The Business of Paying Taxes as a Pro Poker Player: Plan Accordingly

By Chris Wallace
November 22, 2018

The first few years I played poker for a living, I overpaid drastically on my taxes, didn’t keep great records of my income in different games, and probably cost myself tens of thousands of dollars with silly mistakes in running my business. If you are serious about poker, then you have to be serious about running your business.

I frequently get students who tell me how badly they want to play poker for a living. They usually just think they want it, and when it comes to putting in the work that is actually required, they lose interest quickly. But if you really want to be a successful poker pro, then you need to be your own accountant or hire a good one and be your own manager who keeps very good records to send to that accountant.


If you don’t do this, if you don’t keep good records and do smart things with your money, you will not make it as a poker pro. You will end up owing too much money in taxes, it will crush your bankroll, and you will have no idea how much money you are making in any of the games you play.

Mortgage issues and documenting expenses

I just went through the process of buying a house here in Las Vegas, and without a job other than poker to report to lending institutions, it can be really tough. I managed to get a mortgage, but it wasn’t easy. Even though my credit was very good, and my income was more than high enough to afford the home I wanted, getting a mortgage was more difficult than you’d think.

In order to get a conventional mortgage at the same interest rate as someone with a typical job, I had to pay extra taxes that I didn’t owe just to bump up my taxable income for the year.

I was lucky. I had a great accountant who specializes in taxes for poker players. I can’t recommend Kondler CPA high enough. They are based in Las Vegas and they all play poker as well as being tax experts.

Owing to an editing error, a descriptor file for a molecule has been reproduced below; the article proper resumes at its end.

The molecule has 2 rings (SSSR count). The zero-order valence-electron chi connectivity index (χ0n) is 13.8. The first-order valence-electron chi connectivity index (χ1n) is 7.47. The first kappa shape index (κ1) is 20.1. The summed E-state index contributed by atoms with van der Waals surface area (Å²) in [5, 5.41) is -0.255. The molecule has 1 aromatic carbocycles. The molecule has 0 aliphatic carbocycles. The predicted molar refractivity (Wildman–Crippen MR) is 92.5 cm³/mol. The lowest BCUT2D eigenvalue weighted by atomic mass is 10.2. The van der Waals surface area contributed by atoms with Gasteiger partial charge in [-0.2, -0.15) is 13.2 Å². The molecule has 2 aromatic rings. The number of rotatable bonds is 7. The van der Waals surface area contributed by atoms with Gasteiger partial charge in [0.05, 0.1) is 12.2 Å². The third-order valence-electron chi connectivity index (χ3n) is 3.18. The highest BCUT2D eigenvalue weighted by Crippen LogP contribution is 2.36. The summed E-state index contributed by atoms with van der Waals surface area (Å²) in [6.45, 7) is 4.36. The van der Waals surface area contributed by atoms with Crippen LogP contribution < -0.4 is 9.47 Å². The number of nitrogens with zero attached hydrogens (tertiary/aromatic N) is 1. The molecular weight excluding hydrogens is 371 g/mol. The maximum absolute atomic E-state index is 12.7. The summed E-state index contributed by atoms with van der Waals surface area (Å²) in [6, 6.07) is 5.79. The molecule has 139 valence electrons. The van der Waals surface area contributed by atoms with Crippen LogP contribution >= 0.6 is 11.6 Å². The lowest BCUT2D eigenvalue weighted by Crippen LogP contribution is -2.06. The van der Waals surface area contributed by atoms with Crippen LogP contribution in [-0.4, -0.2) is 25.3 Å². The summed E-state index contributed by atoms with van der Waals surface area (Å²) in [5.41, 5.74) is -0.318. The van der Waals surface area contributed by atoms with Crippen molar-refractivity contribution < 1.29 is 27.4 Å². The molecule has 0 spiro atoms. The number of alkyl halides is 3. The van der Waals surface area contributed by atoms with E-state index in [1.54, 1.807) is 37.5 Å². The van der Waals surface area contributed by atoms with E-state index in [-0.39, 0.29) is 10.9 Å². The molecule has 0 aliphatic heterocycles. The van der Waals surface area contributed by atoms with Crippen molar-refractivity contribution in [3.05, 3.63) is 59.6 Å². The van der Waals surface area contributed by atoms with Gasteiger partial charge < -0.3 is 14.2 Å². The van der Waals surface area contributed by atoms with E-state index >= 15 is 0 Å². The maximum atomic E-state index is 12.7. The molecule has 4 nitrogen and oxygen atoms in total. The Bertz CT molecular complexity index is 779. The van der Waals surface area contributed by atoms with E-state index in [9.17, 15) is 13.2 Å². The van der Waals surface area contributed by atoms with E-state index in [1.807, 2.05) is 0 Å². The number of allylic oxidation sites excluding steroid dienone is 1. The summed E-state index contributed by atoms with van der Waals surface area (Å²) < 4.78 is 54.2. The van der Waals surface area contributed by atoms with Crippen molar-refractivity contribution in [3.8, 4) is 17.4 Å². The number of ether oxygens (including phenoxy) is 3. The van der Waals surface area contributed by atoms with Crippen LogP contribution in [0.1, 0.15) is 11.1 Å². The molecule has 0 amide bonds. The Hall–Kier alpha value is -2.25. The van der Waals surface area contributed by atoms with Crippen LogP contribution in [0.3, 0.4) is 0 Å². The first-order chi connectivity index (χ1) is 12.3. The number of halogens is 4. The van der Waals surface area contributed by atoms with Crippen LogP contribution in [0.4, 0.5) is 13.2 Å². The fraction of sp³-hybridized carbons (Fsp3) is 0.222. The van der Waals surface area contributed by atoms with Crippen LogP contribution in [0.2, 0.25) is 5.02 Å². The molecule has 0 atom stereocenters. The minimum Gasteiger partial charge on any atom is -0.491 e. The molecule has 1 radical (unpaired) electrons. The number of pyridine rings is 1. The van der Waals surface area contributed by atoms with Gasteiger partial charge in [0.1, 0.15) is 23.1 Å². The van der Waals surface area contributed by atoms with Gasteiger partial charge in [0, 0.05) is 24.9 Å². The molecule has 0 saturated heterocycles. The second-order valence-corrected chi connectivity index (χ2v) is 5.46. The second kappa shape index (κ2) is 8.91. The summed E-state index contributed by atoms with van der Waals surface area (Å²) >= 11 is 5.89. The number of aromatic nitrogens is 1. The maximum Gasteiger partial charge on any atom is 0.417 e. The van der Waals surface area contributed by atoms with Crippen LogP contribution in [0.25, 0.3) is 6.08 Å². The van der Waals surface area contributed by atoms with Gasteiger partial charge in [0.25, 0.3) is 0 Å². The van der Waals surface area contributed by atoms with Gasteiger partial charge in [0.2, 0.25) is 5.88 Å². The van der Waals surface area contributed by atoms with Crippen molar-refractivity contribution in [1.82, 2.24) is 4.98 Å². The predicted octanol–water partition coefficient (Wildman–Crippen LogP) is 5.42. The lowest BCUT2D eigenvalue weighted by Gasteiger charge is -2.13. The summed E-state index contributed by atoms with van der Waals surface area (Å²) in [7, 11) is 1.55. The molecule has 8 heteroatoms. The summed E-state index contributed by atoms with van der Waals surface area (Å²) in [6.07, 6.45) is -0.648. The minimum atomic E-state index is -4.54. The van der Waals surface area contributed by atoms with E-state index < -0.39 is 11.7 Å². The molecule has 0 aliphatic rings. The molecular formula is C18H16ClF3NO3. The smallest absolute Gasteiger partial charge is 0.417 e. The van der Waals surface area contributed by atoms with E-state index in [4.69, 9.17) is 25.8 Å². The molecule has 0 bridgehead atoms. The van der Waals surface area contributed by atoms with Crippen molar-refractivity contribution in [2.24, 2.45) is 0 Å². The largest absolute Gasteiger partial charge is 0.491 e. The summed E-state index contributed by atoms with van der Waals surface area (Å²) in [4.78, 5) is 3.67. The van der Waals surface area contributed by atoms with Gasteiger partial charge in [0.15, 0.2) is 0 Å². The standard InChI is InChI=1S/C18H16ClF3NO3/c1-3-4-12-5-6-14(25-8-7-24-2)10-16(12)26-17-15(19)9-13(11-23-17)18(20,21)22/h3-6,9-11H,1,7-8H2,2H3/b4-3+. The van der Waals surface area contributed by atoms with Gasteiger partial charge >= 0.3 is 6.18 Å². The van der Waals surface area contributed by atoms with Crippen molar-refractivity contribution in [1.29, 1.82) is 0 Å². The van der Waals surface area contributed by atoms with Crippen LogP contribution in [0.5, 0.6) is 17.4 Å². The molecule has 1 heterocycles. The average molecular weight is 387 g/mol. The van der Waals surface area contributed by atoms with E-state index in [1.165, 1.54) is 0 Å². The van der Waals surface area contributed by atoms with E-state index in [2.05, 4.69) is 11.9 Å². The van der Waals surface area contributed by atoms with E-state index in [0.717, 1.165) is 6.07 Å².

READ MORE: Interview with Poker Tax Specialist Ray Kondler

I also had a great mortgage broker. I went to six or seven mortgage companies who either told me they couldn’t help me at all, or offered me a bank statement mortgage at 1.5% above the standard interest rate at the time. With 757 credit, I still couldn’t get a mortgage at a reasonable rate until I found Jenny Cox at Guild Mortgage. Thanks Jenny! If you need a mortgage, and have a unique job, definitely get in contact with Jenny.

Being a poker pro means that poker is how you make a living (for tax purposes). It doesn’t refer just to how good you are, or how much you have won, or how many hours you put in. It’s about the bottom line. And it’s tough to beat the game enough to beat the rake and pay your bills with what is left after the mortgage takes a piece and the tax man takes another. So you have to pay close attention to that bottom line.

That means you must be proactive and aggressive in controlling your expenses, saving your money so that you don’t have to have a backer any longer than necessary if you must take one, and making good choices with your money overall. If you are gambling, betting sports, spending money playing dice, drinking, and eating out every day, you are going to need to make a hell of a lot of money. Until you know that you are making $200,000 a year, you really need to leave those things alone or you will end up broke.

Are you willing to put in the work?

Do you want it bad enough to quit gambling and betting sports with your bankroll? Are you willing to forego that “bucket list” trip to Australia to play poker at the Aussie Millions until you’re properly bankrolled to fund such an excursion? Do you want it bad enough to study your ass off for months to make sure that your game is perfect – and to keep on studying, lest the competition get better than you? Are you prepared to adjust your schedule accordingly enough to play in a room that you don’t like, simply because your hourly win-rate is better there? Do you have what it takes to move down in stakes when necessary? Do you want it bad enough to do the hard parts?